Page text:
Monday, February 22, 2021

Creating Characters in a Shared World

One of the most challenging aspects of continuing Marion Zimmer Bradley’s Darkover series--or any world invented by another author, for that matter--has been the portrayal of characters that are not my own. Most were created by Marion herself, but some came from one or another of the writers she had worked with before me. A case in point is Marguerida Alton, who began as a small child in Marion’s books but was brought to adult life, much to the delight of many readers, in the Darkover novels written by Adrienne Martine-Barnes.

To begin with, writing someone else’s characters is a no-win situation. No matter how carefully you, the new writer, study what has been done before, pouring through notes and out-takes and letters as well as published material, you’re going to get something wrong. Or perhaps not wrong but different. This is primarily because we are all individuals. Each creative vision, each way of working with characters, is unique. Added to that are the variations inherent in each story.

A novel is like a character unto itself, and plot and theme interact with character. Most writers have had the experience of realizing that a character is wrong for this particular story (or vice versa) or of a secondary character who keeps trying to run away with the story and has to be bribed back into submission with promises of a future story all her own. For example, the character of Regis Hastur evolved over decades and through a number of novels. This was partly because Marion’s conception of Darkover and the people on it had matured, but also because each story required a different view, even of the same character.

When I sat down to write about Regis Hastur in Hastur Lord, I asked myself which version of Regis and which aspects of Regis were necessary for the story at hand. Which incarnation would bring the right anguish, the passion, the integrity, the insecurity, and the instinctive gift for leadership? 

To do this, I drew not only on the published novels in which Regis played a role, but on Marion's short stories, notes and personal communications. I was working from a partial manuscript that Marion wrote in the final year of her life, which furnished the skeleton of the plotline, as well as some new characters.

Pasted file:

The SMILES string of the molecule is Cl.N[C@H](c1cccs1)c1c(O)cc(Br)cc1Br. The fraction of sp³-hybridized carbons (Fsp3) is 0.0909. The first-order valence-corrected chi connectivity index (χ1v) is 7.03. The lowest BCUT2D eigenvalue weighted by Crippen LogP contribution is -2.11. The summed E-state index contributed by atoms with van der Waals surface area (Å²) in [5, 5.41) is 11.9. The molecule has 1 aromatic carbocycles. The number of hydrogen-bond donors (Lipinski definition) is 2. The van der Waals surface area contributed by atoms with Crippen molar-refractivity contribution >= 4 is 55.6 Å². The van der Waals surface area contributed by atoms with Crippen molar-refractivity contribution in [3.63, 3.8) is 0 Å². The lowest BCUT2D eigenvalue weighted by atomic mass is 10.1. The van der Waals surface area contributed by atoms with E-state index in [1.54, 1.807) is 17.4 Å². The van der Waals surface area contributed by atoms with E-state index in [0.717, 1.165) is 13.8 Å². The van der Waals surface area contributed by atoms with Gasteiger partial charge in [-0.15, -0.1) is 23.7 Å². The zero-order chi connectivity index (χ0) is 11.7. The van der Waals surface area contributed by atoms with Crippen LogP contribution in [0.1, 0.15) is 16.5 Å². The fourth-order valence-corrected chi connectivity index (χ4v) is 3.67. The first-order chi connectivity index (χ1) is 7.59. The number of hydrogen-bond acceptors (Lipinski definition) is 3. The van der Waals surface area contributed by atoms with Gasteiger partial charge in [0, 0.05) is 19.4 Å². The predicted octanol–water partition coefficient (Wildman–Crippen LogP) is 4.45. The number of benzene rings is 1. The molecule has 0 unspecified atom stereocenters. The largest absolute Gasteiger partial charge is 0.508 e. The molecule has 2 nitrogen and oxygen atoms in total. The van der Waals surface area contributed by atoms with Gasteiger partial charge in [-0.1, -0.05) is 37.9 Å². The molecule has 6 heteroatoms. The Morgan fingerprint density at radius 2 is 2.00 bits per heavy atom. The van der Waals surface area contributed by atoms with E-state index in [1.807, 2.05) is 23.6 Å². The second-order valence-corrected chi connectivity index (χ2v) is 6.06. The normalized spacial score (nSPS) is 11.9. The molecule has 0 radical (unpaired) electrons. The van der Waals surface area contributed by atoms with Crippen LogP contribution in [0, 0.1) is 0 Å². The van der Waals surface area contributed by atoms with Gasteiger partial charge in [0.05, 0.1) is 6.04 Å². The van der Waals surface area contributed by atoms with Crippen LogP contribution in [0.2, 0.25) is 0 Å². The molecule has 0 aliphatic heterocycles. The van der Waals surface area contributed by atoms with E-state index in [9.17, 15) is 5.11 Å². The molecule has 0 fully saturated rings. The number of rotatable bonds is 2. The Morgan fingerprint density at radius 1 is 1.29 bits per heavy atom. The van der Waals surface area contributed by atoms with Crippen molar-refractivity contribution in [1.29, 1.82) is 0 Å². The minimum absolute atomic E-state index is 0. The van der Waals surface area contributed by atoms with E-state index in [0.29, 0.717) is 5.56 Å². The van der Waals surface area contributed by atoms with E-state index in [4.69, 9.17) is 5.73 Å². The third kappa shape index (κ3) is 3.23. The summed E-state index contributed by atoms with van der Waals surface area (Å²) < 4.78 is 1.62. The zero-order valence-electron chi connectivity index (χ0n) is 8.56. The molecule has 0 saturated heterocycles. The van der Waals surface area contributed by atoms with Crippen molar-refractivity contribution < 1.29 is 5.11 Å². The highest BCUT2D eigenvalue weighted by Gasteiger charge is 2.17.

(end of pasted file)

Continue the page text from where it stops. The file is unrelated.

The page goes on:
My editor at DAW Books is Betsy Wollheim. Betsy not only edited Marion herself, but her father, Don Wollheim, was Marion’s editor at Ace, so the father-daughter editorial team has been part of the unfolding story Darkover from the beginning. Betsy was able to give me not only specific information about the history of Regis and Danilo, but an editor's perspective on Darkover. Ann Sharp, the Trustee of the Marion Zimmer Bradley Literary Trust, and Marion’s secretary, Elisabeth Waters, also furnished invaluable insights into how Marion saw these and other characters. Finally, the manuscript was reviewed and approved not only by the Trust but by DAW’s own in-house Darkover maven, Marsha Jones.

Once a character-written-by-someone-else has made it into a published story, however, a sort of feeding frenzy begins. As uncomfortable as it sometimes is to be on the receiving end of criticisms from readers who are furious that their favorite characters are being misinterpreted, I applaud their passion and loyalty. I believe that we fall in love with characters who reflect and inform the deepest stirrings of our own hearts, no matter who originally wrote them.

A version of this blog appeared in 2011.

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